In this article we're going to discuss some of the ways that you can customise GameMaker Studio 2 to suit your own particular needs and general workflow when creating your game projects. Most of what we'll discuss are the different settings available in the Preferences, which you can open from the File menu on Windows and from the GameMaker Studio 2 menu on macOS. Now, there are a lot of preferences available and we're not going to cover them all or even the majority of them, but we are going to point out the ones that we consider the most important, as they can make GameMaker Studio more accessible or "flow" better according to your needs.
NOTE: Most of the preferences mentioned in this article will require you to click the Apply button and then restart the IDE, so keep this in mind when changing things.
To start with, let's talk about the main options available to improve accessibility. The most obvious one is probably the IDE "skin". By default, the IDE uses a dark colour-scheme with a light grey on dark-grey palette. However, this may be problematic for some people and so in the General Settings part of the Preferences, there is an option to change the IDE skin to use a lighter colour-scheme with more contrast:
You can see the difference that this makes in the image below:
Another accessibility option available from this section of the Preferences is the DPi Override option:
Enabling this means that you can scale up (or down) the size of the text, icons and other IDE elements to suit your own specific needs, and you can set either the Raw DPi Override value or set the Percentage of the native DPi (they both affect the same thing and are just different methods of expressing the DPi value).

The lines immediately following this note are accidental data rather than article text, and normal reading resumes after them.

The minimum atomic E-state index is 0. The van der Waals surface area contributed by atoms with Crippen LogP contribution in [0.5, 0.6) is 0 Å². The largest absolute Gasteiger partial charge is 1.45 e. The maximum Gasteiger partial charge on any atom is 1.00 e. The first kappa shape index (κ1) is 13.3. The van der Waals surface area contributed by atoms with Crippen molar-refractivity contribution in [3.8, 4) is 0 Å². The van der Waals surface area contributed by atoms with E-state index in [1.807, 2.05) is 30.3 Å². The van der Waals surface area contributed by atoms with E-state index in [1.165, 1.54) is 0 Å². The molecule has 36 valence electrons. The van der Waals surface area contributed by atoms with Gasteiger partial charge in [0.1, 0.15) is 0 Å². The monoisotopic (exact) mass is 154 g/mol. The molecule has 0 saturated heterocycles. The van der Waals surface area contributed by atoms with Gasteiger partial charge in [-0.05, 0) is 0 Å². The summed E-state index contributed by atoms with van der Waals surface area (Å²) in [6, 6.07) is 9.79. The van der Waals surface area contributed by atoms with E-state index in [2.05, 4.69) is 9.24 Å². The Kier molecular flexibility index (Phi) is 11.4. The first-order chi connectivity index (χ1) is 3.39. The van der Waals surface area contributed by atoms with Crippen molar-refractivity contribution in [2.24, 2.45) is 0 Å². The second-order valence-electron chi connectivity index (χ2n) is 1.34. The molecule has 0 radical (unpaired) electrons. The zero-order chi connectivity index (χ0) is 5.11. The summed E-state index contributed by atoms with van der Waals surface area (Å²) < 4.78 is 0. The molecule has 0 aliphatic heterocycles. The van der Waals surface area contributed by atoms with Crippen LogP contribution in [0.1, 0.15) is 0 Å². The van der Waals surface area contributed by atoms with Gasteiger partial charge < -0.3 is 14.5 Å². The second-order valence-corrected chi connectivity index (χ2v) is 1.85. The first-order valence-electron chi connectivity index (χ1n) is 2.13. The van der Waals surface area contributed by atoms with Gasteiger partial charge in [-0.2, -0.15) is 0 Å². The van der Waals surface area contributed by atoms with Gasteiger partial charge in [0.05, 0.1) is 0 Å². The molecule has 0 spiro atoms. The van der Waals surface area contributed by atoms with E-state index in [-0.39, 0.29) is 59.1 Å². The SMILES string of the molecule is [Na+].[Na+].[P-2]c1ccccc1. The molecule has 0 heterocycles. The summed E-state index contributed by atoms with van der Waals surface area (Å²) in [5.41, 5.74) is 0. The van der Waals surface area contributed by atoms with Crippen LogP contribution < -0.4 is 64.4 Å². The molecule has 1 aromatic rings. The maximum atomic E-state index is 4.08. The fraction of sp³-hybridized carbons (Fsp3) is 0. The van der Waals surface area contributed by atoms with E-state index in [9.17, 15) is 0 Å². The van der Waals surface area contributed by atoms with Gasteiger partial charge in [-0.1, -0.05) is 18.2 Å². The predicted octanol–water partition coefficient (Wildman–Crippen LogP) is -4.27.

NOTE: This is also useful when working with high DPi monitors, for example on a 4K monitor you may want to set the DPi Override to make things less spread out and more legible.
Once applied and the IDE has been restarted you should notice the change. The image below shows the difference between the default setting and a scale of 167%:
It's worth mentioning that you can also change the scale at which assets are displayed in the Asset Browser independently of everything else by using the slider at the bottom, which will affect both the image/icon used to represent the assets as well as the text name of the assets:
You can also independently scale the size of the different Action Icons when using Drag and Drop™, from the Drag and Drop™ Preferences:
The next thing we'll mention when it comes to accessibility is the Slow Double Click Time. You can find this option from the Input Preferences:
Many areas of the IDE permit you to use a slow double click on the left mouse button to change things, for example renaming an asset. However the timing may be awkward for some people and so you can adjust this setting here making it easier to achieve the double click. It's worth noting that some of the other options in the Input section may also be helpful in terms of accessibility so you should check them out too.
The final thing we want to mention for the different accessibility preferences is the ability to change the colour, font, and font size of the different window texts in the IDE. You can change the font details and the way code is coloured from the Text Editor > Code Editor preferences, you can change the way text id displayed and coloured in the different Output Windows from the General > Output Window preferences, and you can also change the font and colour of Drag and Drop™ comments from the Drag and Drop™ > Comments preferences.